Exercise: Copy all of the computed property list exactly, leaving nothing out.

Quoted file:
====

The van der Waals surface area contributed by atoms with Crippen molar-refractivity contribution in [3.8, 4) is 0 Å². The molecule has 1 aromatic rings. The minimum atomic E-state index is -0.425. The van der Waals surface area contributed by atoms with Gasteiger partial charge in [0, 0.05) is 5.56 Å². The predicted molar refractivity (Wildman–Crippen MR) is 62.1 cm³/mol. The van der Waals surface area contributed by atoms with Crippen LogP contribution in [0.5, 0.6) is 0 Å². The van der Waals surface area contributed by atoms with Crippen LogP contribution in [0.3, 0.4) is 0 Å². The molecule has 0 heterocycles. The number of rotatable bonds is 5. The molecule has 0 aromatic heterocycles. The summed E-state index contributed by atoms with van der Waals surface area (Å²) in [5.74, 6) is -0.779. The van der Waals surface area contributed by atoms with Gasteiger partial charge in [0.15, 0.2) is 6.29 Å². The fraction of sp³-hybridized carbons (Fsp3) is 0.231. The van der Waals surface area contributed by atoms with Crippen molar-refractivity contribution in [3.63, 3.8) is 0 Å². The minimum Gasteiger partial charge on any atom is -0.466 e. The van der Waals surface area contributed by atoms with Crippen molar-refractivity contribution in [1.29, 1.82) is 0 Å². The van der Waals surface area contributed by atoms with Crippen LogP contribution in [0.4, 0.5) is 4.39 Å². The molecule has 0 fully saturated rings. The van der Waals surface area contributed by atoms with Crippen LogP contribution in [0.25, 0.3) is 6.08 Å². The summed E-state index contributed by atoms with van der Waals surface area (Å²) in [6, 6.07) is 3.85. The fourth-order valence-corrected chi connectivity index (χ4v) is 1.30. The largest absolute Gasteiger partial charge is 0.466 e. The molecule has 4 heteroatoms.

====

The van der Waals surface area contributed by atoms with Crippen molar-refractivity contribution in [3.8, 4) is 0 Å². The molecule has 1 aromatic rings. The minimum atomic E-state index is -0.425. The van der Waals surface area contributed by atoms with Gasteiger partial charge in [0, 0.05) is 5.56 Å². The predicted molar refractivity (Wildman–Crippen MR) is 62.1 cm³/mol. The van der Waals surface area contributed by atoms with Crippen LogP contribution in [0.5, 0.6) is 0 Å². The van der Waals surface area contributed by atoms with Crippen LogP contribution in [0.3, 0.4) is 0 Å². The molecule has 0 heterocycles. The number of rotatable bonds is 5. The molecule has 0 aromatic heterocycles. The summed E-state index contributed by atoms with van der Waals surface area (Å²) in [5.74, 6) is -0.779. The van der Waals surface area contributed by atoms with Gasteiger partial charge in [0.15, 0.2) is 6.29 Å². The fraction of sp³-hybridized carbons (Fsp3) is 0.231. The van der Waals surface area contributed by atoms with Crippen molar-refractivity contribution in [3.63, 3.8) is 0 Å². The minimum Gasteiger partial charge on any atom is -0.466 e. The van der Waals surface area contributed by atoms with Crippen molar-refractivity contribution in [1.29, 1.82) is 0 Å². The van der Waals surface area contributed by atoms with Crippen LogP contribution in [0.4, 0.5) is 4.39 Å². The molecule has 0 fully saturated rings. The van der Waals surface area contributed by atoms with Crippen LogP contribution in [0.25, 0.3) is 6.08 Å². The summed E-state index contributed by atoms with van der Waals surface area (Å²) in [6, 6.07) is 3.85. The fourth-order valence-corrected chi connectivity index (χ4v) is 1.30. The largest absolute Gasteiger partial charge is 0.466 e. The molecule has 4 heteroatoms.